Daily Active Users (DAU)
Average Time Spent within the App
Using Flurry Analytics, LodgeNet, a leading provider of interactive media and connectivity services for hotel rooms, gained valuable insight into guests’ viewing and purchasing habits. Using this data, LodgeNet found the best times to deliver promotions for premium entertainment, increasing in-app movie purchases by 173%.
5. Mismanaging the Project
If you’ve never managed a software project before, you should consider hiring a professional mobile app development company. While you may pay a little more, a development shop will have project managers who are there to translate your laymen speak into one developers can understand.
In addition, writing a product specification document is often a daunting task for anyone without product management experience. There are many variables and edge cases to consider when developing a mobile app and hiring a professional shop may end up saving you more time and money in the end.
Moreover, a mobile app development company is focused on developing apps and has the experience working with clients of a diverse technical background, whereas a freelancer maybe moonlighting or used to working with technical product managers
6. Not Thinking About Monetization
Don’t think that if you build it, they will come (and pay). Many of the top downloaded apps are free, so it’s important to think about how you will monetize from the onset.
Common misconceptions of monetization include:
Ads will support my app
Another company will acquire my app
Users will pay for my app (outright or in-app purchases)
Going for scale, worry about monetization later
It’s important to research other apps in your category to see how they monetize. Are users willing to pay outright for the app or do you have to monetize through in-app purchases? What kind of in-app purchases are users buying?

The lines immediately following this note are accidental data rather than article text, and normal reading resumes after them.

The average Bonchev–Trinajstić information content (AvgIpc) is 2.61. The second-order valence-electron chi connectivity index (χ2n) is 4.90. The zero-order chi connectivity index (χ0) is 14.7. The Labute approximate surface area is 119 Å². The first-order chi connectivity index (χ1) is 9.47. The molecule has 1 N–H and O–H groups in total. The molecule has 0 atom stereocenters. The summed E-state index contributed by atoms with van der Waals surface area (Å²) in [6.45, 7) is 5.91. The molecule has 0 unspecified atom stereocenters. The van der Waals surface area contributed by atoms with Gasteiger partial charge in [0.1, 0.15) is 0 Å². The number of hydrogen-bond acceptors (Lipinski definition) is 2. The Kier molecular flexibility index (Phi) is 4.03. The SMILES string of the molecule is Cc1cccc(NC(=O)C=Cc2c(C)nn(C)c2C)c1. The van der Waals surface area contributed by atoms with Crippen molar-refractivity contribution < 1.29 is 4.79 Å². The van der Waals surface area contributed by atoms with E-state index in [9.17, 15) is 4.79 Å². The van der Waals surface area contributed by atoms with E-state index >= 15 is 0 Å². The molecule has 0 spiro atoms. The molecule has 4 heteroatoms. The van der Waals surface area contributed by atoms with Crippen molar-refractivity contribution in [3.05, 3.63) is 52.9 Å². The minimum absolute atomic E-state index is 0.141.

In fact, iTunes actually lists out an app’s most popular in-app purchases. Here’s an example of the popular in-app purchases in Clash of Clans:
7. Marketing After Submitting App
It’s important to start marketing your app as early as possible. Don’t wait until submitting the app to the App Store to start your press outreach.
Before sending emails, research your favorite technology blogs and look for journalists who have written about a similar app. When sending your emails, make sure to keep them short, personal, and include a few details about what makes your app different.
Include a link to a screenshot or video so the blogger can quickly get a sense of what your app does. At the end of the email ask if they’d like to know more or perhaps try out the app before it goes live.
Avoid the mobile app development mistakes listed above and you will increase the likelihood that your app is developed on time, covered by the press, and well monetized.
What is your favorite mistake? Are there any mistakes that I missed? Leave a comment below.
Bobby Gill is the founder of Blue Label Labs, a mobile app development lab based in New York. His experiences include:
- Editing IdeaToAppster.com, the premier online resource for news, articles and tips for mobile app design and development.
- Providing technical guidance to founders who are bringing their apps to market.
- Managing programs at Microsoft.
Call Bobby today to talk about entrepreneurship, mobile app development, and technology.
Photo Credit: Shutterstock/Varona